# prove that $n$ is divisible by $8$

If $2n+1$ is a square number and $3n+1$ is a square number also, where $n \in \mathbb{N}$, prove that $n$ is divisible by $8$.

I know the solution already. just for sharing new ideas.

• you can prove $5|n$ aswell – JonMark Perry Nov 13 '15 at 9:56

Any odd perfect square number is congruent to $1$ modulo $8$.

So $$2n+1 \equiv 1 \pmod 8$$ or, $$8\big|2n$$ or, $$4\big|n$$

So $n$ is even and $3n+1$ is odd.

Hence $3n+1$ is an odd perfect square.

Following above reasoning, we similarly have $$8\big|3n$$

These imply $$8\big|n$$

Let $2n+1=a^2$. Since $a$ is odd, let $a= 2k+1$. Then $n=2k(k+1)$. We are also given that $3n+1=b^2$. With $n$ being even, we infer that $b$ is odd.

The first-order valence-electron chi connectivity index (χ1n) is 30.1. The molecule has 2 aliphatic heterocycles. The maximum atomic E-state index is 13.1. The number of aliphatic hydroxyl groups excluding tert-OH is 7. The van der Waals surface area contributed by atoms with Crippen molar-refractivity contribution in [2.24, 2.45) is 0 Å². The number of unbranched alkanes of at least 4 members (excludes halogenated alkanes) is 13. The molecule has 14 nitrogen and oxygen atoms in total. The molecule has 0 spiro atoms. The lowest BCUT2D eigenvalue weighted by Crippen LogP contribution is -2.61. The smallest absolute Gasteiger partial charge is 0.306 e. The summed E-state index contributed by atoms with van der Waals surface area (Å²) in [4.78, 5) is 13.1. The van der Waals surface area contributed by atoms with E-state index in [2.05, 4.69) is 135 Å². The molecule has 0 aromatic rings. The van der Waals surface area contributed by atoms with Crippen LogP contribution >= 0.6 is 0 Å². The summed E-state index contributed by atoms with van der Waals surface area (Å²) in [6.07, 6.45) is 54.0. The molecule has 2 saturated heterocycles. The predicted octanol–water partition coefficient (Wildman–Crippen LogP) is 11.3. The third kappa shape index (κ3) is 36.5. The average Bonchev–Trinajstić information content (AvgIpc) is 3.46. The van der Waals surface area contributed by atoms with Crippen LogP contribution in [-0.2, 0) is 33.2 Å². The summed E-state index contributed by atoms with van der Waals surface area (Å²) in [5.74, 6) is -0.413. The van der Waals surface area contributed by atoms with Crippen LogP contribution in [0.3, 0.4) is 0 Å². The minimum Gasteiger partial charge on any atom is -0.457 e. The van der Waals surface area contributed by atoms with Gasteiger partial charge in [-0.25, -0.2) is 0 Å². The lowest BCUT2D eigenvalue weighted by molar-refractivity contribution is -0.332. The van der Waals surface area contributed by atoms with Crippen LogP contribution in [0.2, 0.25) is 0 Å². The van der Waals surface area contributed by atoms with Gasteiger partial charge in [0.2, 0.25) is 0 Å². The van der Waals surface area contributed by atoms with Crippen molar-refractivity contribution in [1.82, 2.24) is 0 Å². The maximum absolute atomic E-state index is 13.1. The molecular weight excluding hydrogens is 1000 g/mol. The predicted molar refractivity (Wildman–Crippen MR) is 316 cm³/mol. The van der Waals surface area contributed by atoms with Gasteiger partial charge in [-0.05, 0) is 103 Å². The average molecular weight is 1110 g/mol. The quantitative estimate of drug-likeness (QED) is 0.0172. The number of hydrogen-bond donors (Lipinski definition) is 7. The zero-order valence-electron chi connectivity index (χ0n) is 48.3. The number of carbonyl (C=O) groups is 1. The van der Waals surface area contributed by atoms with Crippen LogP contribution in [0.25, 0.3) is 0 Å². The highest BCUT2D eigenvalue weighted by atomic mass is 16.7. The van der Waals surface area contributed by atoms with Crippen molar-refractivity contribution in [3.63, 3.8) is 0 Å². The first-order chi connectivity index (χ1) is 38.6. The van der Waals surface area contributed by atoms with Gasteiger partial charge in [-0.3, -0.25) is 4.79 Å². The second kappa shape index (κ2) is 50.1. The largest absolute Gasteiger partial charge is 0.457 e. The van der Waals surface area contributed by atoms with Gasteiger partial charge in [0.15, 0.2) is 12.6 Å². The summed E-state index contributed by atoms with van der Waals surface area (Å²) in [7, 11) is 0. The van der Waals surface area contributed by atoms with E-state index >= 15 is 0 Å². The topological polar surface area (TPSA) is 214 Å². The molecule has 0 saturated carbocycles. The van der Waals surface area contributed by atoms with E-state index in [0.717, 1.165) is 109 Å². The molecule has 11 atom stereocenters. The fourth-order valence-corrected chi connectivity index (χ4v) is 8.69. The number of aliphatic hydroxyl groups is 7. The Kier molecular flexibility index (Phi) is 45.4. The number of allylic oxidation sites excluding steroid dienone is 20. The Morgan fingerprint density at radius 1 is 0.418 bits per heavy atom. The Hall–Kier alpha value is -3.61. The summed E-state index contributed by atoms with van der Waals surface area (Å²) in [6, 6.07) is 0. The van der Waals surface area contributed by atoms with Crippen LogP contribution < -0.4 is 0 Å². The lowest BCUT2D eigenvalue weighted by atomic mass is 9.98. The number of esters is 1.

Then $n=b^2-a^2$, where both $a$ and $b$ are odd numbers. Thus both are $1\pmod{8}$. Consequently their difference is divisible by $8$.

First note that because $2n+1=a^2$ is odd, and the odd squares are all of the form $4r+1$ (congruent to $1 \bmod 4$ - we could say modulo $8$ but don't need this) we have that $n$ is even, and $3n+1=b^2$ is therefore odd. This means that $a$ and $b$ are both odd.

Then $n=b^2-a^2=(b-a)(b+a)$ where the two factors are even. The factors differ by $2a$, which is twice an odd number. So one of $b-a$ and $b+a$ must be divisible by $4$ and their product $n$ is divisible by $8$.

[two numbers of the form $4k+2$ differ by a multiple of $4$]